While the reporting requirements of the rule are limited to publicly traded companies, it has become apparent that the sweep of the rule will be far greater. Finished goods manufacturers of such products as electronics, automobiles and telecommunications, to name just a few, have products that contain thousands of component parts that are purchased from hundreds or thousands of suppliers. Most of the large members of these industry sectors will be publicly traded companies required to report. To do so, they will find it necessary to institute complex supply chain tracing or tracking, schemes from the finished product back to the mine/smelter/refiner. Many non-publicly traded companies along the supply chain will thus be caught in the mineral source-tracking processes, at the insistence of their customers. This pressure throughout the supply chain is being reflected in customer demands that suppliers certify that their material is "DRC Conflict Mineral Free." Indeed, letters making such demands have already been reported from numerous industries.
What Will The Rule Cost Manufacturers?
The SEC originally estimated the cost of the rule would be $73 million, with 6,000 manufacturers impacted. However, for the reasons just described, the number of manufacturers to be cost-impacted is now expected to be much larger than the original estimate, with total costs in the billions of dollars. The National Association of Manufacturers, for example, has estimated through detailed studies that the cost will be $9-16 billion.
When Will The Rule Be Final?
The SEC was required to have its rule finalized by April of 2011. However, the issues raised by concerned parties during the comment period were so extensive that the SEC announced that it would delay publication of the final rule to the August-December 2011 time frame. As of early November, the SEC had still not published a final rule.
The SEC continues to struggle with the issues raised by interested parties. On October 18, 2011, the commission conducted a five-hour roundtable in which it raised numerous questions about the rule's definitions and requirements. Following the roundtable, the SEC opened a new comment period (closed November 1) to receive further input on the issues.
The SEC is under considerable pressure to finalize the rule before the end of 2011. First, the Commission is already months beyond the April 2011 congressional deadline to issue the rule. Second, and perhaps most importantly, if the rule is finalized by December, companies with calendar fiscal years will have to file their first reports in 2012. If the rule is not finalized until January or beyond, then these companies will file their initial reports in 2013.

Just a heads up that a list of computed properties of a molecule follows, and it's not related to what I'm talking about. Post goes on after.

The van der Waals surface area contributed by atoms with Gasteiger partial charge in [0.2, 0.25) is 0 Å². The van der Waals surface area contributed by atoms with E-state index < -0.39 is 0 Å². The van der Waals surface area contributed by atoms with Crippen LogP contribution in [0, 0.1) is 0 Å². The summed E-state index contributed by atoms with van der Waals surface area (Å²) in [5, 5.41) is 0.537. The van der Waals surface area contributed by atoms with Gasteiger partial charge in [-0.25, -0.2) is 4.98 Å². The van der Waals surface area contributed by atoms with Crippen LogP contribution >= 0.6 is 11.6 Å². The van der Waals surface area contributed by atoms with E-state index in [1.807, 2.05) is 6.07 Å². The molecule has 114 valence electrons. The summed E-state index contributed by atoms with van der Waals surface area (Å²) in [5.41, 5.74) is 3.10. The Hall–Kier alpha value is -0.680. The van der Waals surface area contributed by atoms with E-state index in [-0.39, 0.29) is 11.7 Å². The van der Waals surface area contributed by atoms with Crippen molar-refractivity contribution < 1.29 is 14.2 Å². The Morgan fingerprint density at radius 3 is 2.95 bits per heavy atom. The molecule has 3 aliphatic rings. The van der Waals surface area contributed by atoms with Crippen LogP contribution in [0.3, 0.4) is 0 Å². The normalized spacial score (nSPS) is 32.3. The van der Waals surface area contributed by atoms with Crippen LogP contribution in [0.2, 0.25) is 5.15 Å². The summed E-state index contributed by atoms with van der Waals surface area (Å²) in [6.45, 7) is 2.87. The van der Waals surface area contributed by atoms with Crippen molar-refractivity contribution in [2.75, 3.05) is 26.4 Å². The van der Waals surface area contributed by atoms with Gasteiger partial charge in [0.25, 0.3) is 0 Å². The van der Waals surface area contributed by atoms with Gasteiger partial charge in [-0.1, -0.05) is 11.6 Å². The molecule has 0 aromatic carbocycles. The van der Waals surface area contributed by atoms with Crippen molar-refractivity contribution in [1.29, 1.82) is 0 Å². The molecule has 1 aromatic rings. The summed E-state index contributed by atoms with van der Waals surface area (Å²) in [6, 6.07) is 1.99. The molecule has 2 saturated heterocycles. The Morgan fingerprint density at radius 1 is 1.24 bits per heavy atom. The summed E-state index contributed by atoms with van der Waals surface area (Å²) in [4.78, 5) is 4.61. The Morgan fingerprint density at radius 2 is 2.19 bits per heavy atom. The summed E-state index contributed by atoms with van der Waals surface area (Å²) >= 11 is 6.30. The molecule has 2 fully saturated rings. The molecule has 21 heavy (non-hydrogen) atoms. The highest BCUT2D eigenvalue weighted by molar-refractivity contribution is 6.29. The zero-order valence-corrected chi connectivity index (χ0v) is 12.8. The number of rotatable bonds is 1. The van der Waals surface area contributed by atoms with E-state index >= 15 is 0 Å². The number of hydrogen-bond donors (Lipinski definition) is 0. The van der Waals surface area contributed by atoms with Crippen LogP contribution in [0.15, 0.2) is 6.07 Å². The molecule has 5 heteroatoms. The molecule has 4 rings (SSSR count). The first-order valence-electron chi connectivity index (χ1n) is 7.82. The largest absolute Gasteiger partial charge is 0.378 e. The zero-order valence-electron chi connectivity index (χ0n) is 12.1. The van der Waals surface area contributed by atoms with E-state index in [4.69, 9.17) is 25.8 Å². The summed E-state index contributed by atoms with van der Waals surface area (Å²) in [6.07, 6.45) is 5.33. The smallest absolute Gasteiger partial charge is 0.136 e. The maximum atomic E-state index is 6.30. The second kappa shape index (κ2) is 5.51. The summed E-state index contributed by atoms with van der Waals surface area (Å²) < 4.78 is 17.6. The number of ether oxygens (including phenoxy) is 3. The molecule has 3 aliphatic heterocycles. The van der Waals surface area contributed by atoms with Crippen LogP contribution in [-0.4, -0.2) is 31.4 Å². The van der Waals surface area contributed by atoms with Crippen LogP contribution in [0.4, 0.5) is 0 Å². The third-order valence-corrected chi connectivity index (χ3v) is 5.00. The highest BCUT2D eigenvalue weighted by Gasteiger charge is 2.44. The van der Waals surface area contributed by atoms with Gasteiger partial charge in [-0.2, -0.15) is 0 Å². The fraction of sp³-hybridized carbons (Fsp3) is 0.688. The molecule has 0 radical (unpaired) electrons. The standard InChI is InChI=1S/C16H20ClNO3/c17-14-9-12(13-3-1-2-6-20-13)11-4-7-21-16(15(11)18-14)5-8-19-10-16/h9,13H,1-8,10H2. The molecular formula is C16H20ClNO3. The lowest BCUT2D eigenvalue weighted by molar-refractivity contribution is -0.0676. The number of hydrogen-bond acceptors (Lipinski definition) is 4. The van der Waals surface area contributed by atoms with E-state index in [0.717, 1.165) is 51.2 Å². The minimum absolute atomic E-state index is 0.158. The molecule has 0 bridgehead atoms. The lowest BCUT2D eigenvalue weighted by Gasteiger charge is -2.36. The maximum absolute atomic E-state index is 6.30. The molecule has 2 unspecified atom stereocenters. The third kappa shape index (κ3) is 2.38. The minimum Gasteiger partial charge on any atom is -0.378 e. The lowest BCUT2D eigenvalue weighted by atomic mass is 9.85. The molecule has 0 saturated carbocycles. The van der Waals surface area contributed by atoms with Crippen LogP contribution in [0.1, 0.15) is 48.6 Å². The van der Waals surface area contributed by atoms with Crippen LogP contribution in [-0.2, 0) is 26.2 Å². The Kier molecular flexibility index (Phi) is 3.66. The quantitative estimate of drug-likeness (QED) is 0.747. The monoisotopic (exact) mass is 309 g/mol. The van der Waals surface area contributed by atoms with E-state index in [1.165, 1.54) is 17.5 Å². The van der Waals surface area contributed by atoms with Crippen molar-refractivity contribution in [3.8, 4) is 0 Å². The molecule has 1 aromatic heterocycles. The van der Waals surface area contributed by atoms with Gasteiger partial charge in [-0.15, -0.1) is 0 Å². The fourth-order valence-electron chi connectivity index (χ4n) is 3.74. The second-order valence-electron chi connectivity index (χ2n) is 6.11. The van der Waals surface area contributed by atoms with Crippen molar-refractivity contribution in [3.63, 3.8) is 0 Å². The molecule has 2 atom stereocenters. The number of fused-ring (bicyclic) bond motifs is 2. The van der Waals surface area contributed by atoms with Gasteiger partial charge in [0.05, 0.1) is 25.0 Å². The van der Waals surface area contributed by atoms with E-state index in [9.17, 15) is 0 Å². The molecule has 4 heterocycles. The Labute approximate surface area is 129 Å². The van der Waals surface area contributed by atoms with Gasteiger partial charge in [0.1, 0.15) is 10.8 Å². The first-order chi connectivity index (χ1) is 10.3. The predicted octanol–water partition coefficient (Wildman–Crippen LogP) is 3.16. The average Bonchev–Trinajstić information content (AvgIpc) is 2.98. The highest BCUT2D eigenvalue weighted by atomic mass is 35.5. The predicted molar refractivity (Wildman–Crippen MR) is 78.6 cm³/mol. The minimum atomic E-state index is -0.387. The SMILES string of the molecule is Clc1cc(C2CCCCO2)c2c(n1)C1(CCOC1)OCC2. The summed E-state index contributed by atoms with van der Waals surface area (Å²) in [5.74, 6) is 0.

What Issues Remain To Be Resolved?
The SEC's current thinking on issues remaining to be resolved is best gleaned from a review of the questions the commissioners asked at the previously mentioned roundtable on October 18. The commissioners' questions included:
Despite lingering concerns and feedback that the timeline for implementation is too fast, political pressures on the agency will likely lead to the Conflict Minerals Rule being finalized in December 2011. Companies that will be subject to the rule should assess how the rule will impact their operations and costs. Communications up and down the supply chain will be essential to minimizing the impact.
David A. Hartquist is a Partner at Kelley Drye & Warren LLP. He chairs the International Trade and Customs practice group, and works in the government relations and public policy practice. John Arnett is an attorney and Senior Advisor with the Government Relations and Public Policy Group at Kelley Drye & Warren LLP. He serves as Government Affairs Counsel for the Copper and Brass Fabricator’s Council and is an advocate for the Council’s and other related industry associations' public policy initiatives. Laurence J. Lasoff is a Partner at Kelley Drye & Warren LLP. He has extensive experience working in International Trade and Customs Practice and Government Relations and Public Policy practice groups.